The Changi prison was built by the British in the 1930s. During WWII it was used by the Japanese to house POWs. In all, around 5000 prisoners, including men, women and children, were kept in the prison designed for 600. This is the chapel from the prison that was dismantled by Australian soldiers at the end of the war. It now stands in Duntroon in Canberra Australia. A replica is kept in the Changi War Museum.
Fort Canning, named after the first Viceroy of India, was the place of Raffles’ first residence in Singapore. He dedicated the land to the military who built a fort here including offices, stores, barracks and a hospital. During the Second World War, an underground bunker was created to protect those in the fort from air raids. The two entries to the ‘battle box’ can be seen here. Later, after the British surrender, the Japanese also used the fort.
The Singapore Commonwealth War Graves includes the Imperial war monument, the tall structure represents the Coning tower of a submarine for the Navy, the wings represent the Airforce and the pillars represent the army marching in rows. People of many Commonwealth countries are buried here but mostly Indian soldiers; the Indian army was trained for fighting in desert warfare and not jungle warfare, they had the most troops posted here, and they were young and mostly poorly trained. Most graves are from the Second World War but the first Australian to die in the Vietnam War is buried here according to the Australian policy at the time to bury Australian dead in the Commonwealth War Cemetery in the nearest friendly country.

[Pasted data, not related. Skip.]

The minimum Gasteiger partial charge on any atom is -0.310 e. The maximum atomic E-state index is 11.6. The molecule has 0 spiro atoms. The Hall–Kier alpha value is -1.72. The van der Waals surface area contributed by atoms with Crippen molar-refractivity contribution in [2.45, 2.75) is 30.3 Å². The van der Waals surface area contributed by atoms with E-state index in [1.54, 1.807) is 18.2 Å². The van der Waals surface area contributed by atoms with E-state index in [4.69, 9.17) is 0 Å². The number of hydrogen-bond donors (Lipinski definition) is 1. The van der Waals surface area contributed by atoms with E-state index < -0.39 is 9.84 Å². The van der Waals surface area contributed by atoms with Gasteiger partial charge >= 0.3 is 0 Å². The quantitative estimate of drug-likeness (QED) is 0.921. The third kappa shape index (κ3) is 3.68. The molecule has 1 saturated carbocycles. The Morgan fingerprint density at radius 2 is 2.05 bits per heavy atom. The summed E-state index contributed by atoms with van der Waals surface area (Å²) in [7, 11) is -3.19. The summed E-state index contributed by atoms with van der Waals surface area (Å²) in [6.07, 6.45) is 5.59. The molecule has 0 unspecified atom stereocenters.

Following the Battle of Singapore in 1942, the Japanese ordered all Chinese men to report to them. Men who were ‘hostile’ to the Japanese, for example those deemed literate (who wore glasses or who had soft hands), were massacred in what was later known as the Sook Ching massacre. No official records were kept but the estimated number of deaths is between 5000 and 50,000.
Two of these guns were placed in Changi by the British to protect Singapore from attack by the sea. Unfortunately the Japanese attack came from the north and so the guns were facing the wrong direction. They could be manipulated to face inland but were designed to fire across flat ocean not hilly terrain, and as they fired armour piercing shells, designed to penetrate the steel hull of a battleship before exploding, they were useless against invading troops. The gunners of this gun also forgot to bring enough turning cable to turn their gun anyway. Later, when the Japanese surrendered, in a scorched earth policy they disabled both guns, this is a replica.
This sketch ‘Two malaria with cholera’ was done by Ray Parkin, a POW on the Death Railway. The Japanese told the sick POWs they could work as long as they could crawl. This sketch shows the three men in a wonky tripod supporting each other. It’s now the symbol of the Singapore war museum to represent the spirit and determination it takes to survive such times.